Springtime showers marked the beginning of the first working party in April, but they quickly cleared, and as bluer skies returned the Friends and volunteers got to grips with another weekend of site clearance.
Friends Director and Site Manager Glen once again got stuck in to felling, lopping, chopping and general pruning of unwanted vegetation on the south-west side of the site – an area which it is hoped will provide space for vehicles and hard standing to accommodate volunteers and visitors in future. Ably assisted by Friends Chair Steve, and volunteers John, Nigel, Chris and Frank, the group were certainly never short of work – though you might say they were a little “stumped” from time to time. Clearing tree stumps is no laughing matter, however.
The south-west end of the site is a little bit of a mystery. Away from the shafts and remaining buildings it is marked by a boundary wall which is a mixture of patched brickwork of different makes, from different periods.
Closer to the entrance, behind the metal security fence, lies a large concrete base with embedded iron rings. Previously hidden under a carpet of roots, this base provided a firm foundation and fixing points for the stationing of a mobile winding facility when the site was in use as a pumping station. At this period the site was under the control of the South Yorkshire Mines Drainage Committee, superseded by the the National Coal Board in 1947.
Clearing the base revealed a large area of hard standing which, together with some levelling and rearrangement of the existing fencing, will enable the Friends to make much better use of the whole site in future.
All of this work shows how space and light are being brought back to the pit yard, but without regular monitoring and intervention, it doesn’t take long for nature to takeover once more; nettles emerge and pioneer species like birch trees appear where previously there was only bare ground. Nowhere is the power of nature and the effect of neglect more evident than in the fate of an old pumping pipe left out many years ago, and now rather neatly entangled in a tree stump.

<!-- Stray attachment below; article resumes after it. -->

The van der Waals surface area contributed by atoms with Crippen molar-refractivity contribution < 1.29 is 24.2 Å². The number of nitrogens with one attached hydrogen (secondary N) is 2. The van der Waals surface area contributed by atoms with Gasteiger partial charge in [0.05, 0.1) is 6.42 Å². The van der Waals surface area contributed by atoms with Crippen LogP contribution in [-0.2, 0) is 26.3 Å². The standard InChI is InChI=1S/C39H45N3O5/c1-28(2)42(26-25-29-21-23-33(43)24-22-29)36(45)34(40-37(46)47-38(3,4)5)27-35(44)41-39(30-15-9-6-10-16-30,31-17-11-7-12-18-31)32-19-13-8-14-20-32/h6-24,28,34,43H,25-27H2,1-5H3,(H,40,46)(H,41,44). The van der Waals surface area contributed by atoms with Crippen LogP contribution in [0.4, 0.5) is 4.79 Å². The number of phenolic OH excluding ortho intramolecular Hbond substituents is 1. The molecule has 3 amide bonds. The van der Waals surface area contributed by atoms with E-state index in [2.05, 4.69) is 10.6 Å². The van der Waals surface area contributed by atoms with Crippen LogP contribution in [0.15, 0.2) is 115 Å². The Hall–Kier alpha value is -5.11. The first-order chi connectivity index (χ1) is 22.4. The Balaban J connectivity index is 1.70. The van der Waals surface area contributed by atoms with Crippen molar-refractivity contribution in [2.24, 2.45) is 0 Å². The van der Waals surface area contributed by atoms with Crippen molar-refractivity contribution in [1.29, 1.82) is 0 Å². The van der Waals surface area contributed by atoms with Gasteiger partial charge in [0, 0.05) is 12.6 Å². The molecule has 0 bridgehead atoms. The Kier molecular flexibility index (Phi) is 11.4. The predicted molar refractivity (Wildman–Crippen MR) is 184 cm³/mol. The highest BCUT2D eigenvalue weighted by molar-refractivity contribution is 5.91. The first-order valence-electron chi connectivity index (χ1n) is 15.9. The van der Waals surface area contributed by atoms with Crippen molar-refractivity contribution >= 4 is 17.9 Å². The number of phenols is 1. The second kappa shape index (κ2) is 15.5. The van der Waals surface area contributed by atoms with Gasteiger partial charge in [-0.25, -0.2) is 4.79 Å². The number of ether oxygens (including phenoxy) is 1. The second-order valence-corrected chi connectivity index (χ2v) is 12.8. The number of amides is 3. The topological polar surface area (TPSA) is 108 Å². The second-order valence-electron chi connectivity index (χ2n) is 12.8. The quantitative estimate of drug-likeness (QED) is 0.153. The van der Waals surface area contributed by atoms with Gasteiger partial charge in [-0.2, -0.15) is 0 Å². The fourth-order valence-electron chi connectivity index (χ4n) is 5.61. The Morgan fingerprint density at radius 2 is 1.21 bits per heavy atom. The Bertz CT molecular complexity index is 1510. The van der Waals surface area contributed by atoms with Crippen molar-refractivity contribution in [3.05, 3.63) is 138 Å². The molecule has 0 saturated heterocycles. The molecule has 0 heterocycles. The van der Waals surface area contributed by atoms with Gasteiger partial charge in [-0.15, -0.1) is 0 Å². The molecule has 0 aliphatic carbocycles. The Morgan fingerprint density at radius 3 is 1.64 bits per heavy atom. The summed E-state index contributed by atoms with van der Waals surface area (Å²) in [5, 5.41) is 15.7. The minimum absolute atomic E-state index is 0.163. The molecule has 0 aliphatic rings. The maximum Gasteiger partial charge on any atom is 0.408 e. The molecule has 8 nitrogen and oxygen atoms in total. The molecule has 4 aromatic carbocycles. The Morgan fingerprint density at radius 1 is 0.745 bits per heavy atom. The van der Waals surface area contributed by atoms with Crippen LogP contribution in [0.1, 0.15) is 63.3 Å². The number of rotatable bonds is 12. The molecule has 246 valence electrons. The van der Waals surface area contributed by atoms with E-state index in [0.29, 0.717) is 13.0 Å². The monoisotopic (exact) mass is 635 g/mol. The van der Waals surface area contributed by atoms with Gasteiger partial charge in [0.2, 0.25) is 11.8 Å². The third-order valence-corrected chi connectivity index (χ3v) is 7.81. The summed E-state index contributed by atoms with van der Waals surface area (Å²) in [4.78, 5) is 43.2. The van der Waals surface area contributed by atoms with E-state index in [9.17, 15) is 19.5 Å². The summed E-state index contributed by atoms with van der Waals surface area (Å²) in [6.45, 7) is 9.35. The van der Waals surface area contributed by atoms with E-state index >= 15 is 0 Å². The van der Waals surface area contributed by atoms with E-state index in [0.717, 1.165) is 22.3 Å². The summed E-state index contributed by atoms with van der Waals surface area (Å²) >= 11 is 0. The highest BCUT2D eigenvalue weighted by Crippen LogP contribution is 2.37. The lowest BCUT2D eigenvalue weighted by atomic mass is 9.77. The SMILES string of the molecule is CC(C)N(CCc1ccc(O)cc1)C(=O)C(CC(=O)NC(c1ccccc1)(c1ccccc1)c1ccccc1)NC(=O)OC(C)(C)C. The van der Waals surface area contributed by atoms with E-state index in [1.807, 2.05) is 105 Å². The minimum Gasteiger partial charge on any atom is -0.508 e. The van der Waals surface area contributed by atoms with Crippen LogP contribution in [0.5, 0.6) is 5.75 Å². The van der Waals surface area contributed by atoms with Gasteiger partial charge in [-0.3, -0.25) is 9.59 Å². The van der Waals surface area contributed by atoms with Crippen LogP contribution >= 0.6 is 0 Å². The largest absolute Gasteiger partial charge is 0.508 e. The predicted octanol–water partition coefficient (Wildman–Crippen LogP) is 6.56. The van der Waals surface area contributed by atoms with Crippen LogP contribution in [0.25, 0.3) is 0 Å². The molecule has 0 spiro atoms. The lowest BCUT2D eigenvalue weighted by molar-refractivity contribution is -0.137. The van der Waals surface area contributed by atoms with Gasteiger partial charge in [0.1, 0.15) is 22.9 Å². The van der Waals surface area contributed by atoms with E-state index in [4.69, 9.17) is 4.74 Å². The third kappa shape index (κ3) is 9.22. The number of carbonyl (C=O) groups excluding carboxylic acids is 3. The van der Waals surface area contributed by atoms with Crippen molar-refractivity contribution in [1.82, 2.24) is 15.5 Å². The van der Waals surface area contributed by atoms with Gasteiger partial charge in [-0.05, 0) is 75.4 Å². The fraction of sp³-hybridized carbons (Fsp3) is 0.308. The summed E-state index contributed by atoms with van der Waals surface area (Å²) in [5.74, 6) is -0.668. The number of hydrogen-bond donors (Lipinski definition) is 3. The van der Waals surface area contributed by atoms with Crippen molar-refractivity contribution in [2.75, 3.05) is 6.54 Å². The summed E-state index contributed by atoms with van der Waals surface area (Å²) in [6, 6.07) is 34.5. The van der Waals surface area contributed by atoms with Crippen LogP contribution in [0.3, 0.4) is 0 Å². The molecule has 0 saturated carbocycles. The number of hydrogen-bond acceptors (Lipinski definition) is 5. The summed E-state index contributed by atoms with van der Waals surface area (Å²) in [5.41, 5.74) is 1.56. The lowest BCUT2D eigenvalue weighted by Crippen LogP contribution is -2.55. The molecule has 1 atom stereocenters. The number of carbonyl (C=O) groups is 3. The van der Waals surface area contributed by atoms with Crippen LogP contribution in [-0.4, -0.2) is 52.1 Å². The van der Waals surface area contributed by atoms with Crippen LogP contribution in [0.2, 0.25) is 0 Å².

Anyone unsure of the scale of the task at hand, or of the progress that has been made since the Friends took ownership of the site in June 2014, need only compare an old Google streetview of the site from June 2009:
– with an image taken on Saturday (11th April 2015):
During the day on Saturday there were a number of visitors to the site including a former staff member of the Mines Drainage Unit, who kindly shared information about the site’s function as a pumping station in the 1980s onwards. The Friends are keen to hear from anyone connected with the site – please don’t hesitate to contact Friends Director Christine by using the contact page, or via facebook or twitter .
Another new visitor, passing by from Elsecar Heritage Railway, appeared in the shape of the little green tank engine Birkenhead. Delivered to Elsecar heritage centre train yard earlier in the week, the new engine ran up and down the Coalfield Memorial line during Saturday for testing purposes prior to providing a passenger service, double-headed with the diesel engine Elizabeth.
With work at the south west end in hand, the focus shifted to continuing the clearance of the east end of the site, in the shadow of the old pumping pit shaft. Here again Glen and the chainsaw were called in while the volunteers helped to gather firewood and continue the ongoing work of unearthing a seemingly endless stream of bricks buried in a mound of earth and rubble.
On Sunday clearance work continued before rain brought outdoor activities to a close. Glen, Christine were joined by Frank and volunteer Keith in cleaning up the concrete base and tidying the south-west end in general.
All in all another busy weekend, with yet more of the site now available for future uses for the Friends.